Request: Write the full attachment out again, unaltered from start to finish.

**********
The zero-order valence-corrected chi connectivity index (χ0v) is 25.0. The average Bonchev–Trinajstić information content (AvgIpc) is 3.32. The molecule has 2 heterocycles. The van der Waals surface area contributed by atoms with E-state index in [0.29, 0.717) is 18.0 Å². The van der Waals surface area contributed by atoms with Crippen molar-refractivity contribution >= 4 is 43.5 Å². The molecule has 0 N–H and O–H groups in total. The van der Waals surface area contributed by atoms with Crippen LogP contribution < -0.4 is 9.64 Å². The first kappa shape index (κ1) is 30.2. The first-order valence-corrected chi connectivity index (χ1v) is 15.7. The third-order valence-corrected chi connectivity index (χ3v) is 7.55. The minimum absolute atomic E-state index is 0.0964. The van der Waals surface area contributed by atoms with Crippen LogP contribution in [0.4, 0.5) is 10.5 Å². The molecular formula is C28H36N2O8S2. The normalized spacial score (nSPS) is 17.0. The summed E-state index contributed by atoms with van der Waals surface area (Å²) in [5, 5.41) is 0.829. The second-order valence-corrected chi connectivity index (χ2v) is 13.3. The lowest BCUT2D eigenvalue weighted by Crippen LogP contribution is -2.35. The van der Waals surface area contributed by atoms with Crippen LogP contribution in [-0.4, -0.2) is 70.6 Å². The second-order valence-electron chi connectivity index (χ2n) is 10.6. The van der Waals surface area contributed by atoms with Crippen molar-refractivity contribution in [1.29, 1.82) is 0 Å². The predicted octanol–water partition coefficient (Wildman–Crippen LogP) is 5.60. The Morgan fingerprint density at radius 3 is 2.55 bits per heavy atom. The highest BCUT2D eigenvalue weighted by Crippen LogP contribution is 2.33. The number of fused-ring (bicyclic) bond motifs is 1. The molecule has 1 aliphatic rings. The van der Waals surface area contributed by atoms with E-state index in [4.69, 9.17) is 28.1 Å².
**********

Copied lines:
The zero-order valence-corrected chi connectivity index (χ0v) is 25.0. The average Bonchev–Trinajstić information content (AvgIpc) is 3.32. The molecule has 2 heterocycles. The van der Waals surface area contributed by atoms with E-state index in [0.29, 0.717) is 18.0 Å². The van der Waals surface area contributed by atoms with Crippen molar-refractivity contribution >= 4 is 43.5 Å². The molecule has 0 N–H and O–H groups in total. The van der Waals surface area contributed by atoms with Crippen LogP contribution < -0.4 is 9.64 Å². The first kappa shape index (κ1) is 30.2. The first-order valence-corrected chi connectivity index (χ1v) is 15.7. The third-order valence-corrected chi connectivity index (χ3v) is 7.55. The minimum absolute atomic E-state index is 0.0964. The van der Waals surface area contributed by atoms with Crippen LogP contribution in [0.4, 0.5) is 10.5 Å². The molecular formula is C28H36N2O8S2. The normalized spacial score (nSPS) is 17.0. The summed E-state index contributed by atoms with van der Waals surface area (Å²) in [5, 5.41) is 0.829. The second-order valence-corrected chi connectivity index (χ2v) is 13.3. The lowest BCUT2D eigenvalue weighted by Crippen LogP contribution is -2.35. The van der Waals surface area contributed by atoms with Crippen LogP contribution in [-0.4, -0.2) is 70.6 Å². The second-order valence-electron chi connectivity index (χ2n) is 10.6. The van der Waals surface area contributed by atoms with Crippen molar-refractivity contribution in [1.29, 1.82) is 0 Å². The predicted octanol–water partition coefficient (Wildman–Crippen LogP) is 5.60. The Morgan fingerprint density at radius 3 is 2.55 bits per heavy atom. The highest BCUT2D eigenvalue weighted by Crippen LogP contribution is 2.33. The number of fused-ring (bicyclic) bond motifs is 1. The molecule has 1 aliphatic rings. The van der Waals surface area contributed by atoms with E-state index in [4.69, 9.17) is 28.1 Å².